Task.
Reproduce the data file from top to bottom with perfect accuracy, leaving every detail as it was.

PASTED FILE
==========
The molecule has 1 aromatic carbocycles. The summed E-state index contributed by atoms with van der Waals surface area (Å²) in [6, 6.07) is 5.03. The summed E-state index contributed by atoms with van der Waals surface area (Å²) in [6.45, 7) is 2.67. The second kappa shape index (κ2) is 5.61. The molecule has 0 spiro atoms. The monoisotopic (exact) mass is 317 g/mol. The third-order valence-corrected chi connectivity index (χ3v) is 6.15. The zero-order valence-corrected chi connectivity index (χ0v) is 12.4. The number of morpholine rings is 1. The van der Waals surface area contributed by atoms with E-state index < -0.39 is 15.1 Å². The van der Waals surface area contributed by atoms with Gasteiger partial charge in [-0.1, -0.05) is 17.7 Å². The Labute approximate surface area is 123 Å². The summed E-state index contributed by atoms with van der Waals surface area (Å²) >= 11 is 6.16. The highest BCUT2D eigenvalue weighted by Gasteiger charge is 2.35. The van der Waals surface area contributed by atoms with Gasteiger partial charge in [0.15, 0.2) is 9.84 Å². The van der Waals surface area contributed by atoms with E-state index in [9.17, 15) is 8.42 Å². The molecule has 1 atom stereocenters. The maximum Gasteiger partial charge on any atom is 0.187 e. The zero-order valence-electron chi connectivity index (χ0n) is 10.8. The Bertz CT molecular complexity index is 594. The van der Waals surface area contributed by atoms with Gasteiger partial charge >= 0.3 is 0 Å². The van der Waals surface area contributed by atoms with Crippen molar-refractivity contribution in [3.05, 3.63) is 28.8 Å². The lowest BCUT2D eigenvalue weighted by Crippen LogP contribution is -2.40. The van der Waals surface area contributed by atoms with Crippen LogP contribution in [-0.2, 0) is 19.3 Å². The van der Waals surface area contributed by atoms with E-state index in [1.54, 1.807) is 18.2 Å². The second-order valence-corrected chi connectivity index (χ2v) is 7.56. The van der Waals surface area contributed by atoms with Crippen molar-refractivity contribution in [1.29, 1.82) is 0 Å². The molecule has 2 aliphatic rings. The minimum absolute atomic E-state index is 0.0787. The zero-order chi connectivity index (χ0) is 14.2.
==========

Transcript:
The molecule has 1 aromatic carbocycles. The summed E-state index contributed by atoms with van der Waals surface area (Å²) in [6, 6.07) is 5.03. The summed E-state index contributed by atoms with van der Waals surface area (Å²) in [6.45, 7) is 2.67. The second kappa shape index (κ2) is 5.61. The molecule has 0 spiro atoms. The monoisotopic (exact) mass is 317 g/mol. The third-order valence-corrected chi connectivity index (χ3v) is 6.15. The zero-order valence-corrected chi connectivity index (χ0v) is 12.4. The number of morpholine rings is 1. The van der Waals surface area contributed by atoms with E-state index < -0.39 is 15.1 Å². The van der Waals surface area contributed by atoms with Gasteiger partial charge in [-0.1, -0.05) is 17.7 Å². The Labute approximate surface area is 123 Å². The summed E-state index contributed by atoms with van der Waals surface area (Å²) >= 11 is 6.16. The highest BCUT2D eigenvalue weighted by Gasteiger charge is 2.35. The van der Waals surface area contributed by atoms with Gasteiger partial charge in [0.15, 0.2) is 9.84 Å². The van der Waals surface area contributed by atoms with E-state index in [9.17, 15) is 8.42 Å². The molecule has 1 atom stereocenters. The maximum Gasteiger partial charge on any atom is 0.187 e. The zero-order valence-electron chi connectivity index (χ0n) is 10.8. The Bertz CT molecular complexity index is 594. The van der Waals surface area contributed by atoms with Gasteiger partial charge >= 0.3 is 0 Å². The van der Waals surface area contributed by atoms with Crippen molar-refractivity contribution in [3.05, 3.63) is 28.8 Å². The lowest BCUT2D eigenvalue weighted by Crippen LogP contribution is -2.40. The van der Waals surface area contributed by atoms with Crippen LogP contribution in [-0.2, 0) is 19.3 Å². The van der Waals surface area contributed by atoms with E-state index in [1.54, 1.807) is 18.2 Å². The second-order valence-corrected chi connectivity index (χ2v) is 7.56. The van der Waals surface area contributed by atoms with Crippen molar-refractivity contribution in [1.29, 1.82) is 0 Å². The molecule has 2 aliphatic rings. The minimum absolute atomic E-state index is 0.0787. The zero-order chi connectivity index (χ0) is 14.2.